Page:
“If you can keep your drives in play on the doglegs, you are going score well,” Bodensteiner said. “You aren’t going to lose a lot of golf balls.”
The par 4s at Litchfield reward intelligent, tactical play. Players that attack each hole with a plan have a significant advantage. The challenge of making decisions and executing them are one of Litchfield’s charms.
Conversely, the par 3s require muscle. From the tips, two par 3s measure more than 200 yards, and the shortest is 184 yards. Even from the white tees the shortest par 3 is 165 yards, so players need to be prepared to bust a couple long irons.
The course offers a chance to score on its par 5s, the longest of which is 538 yards. All four par 5s offer long hitters the chance to get home in two.
In keeping with its traditional design, the greens at Litchfield are relatively small but more accessible than those on recently built courses. The greens, though typically flanked by bunkers, are open in front, allowing players the opportunity to run the ball onto the putting surface.
The ability to play the bump-and-run makes Litchfield a more forgiving layout, particularly for mid-to-high handicappers.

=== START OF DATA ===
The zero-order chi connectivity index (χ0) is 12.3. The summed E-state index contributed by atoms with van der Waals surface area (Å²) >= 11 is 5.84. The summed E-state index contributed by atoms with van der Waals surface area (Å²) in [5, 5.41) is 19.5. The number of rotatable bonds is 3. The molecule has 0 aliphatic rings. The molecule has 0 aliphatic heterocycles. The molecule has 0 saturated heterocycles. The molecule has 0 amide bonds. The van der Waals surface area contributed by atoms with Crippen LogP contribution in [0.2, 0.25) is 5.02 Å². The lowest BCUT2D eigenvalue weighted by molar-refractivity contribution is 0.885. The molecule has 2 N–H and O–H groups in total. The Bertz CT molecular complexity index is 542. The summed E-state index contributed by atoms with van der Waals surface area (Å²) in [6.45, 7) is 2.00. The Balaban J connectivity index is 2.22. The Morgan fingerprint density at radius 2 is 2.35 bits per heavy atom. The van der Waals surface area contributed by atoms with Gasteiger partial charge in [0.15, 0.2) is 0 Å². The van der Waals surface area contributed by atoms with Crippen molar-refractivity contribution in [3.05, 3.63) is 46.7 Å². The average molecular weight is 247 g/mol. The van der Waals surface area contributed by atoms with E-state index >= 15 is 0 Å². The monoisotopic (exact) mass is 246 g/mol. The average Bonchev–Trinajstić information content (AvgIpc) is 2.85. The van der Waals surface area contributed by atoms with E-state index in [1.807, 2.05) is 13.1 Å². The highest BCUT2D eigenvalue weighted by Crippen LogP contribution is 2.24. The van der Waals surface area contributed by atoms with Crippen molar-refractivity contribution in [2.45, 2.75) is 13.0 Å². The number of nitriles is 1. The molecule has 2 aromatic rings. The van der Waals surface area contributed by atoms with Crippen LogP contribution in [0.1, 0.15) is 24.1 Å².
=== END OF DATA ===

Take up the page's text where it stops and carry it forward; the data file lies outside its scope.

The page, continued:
One solid piece of advice on the approach: don’t be afraid to take one more club than you think necessary because there isn’t a lot of trouble behind the greens.
“Litchfield will give people a feeling of what a real Southern style plantation course is like,” Bodensteiner said. “There are opportunities to score, because it’s not going to beat you up to bad.”
The Verdict: Built on the grounds of a former rice plantation, Litchfield oozes charm and stately maturity. The soaring live oak trees draped in Spanish moss set the stage for a memorable day of golf. Because of the timeless nature of its design, Litchfield has the ability to challenge low and high handicappers alike, making it an ideal destination for golf groups.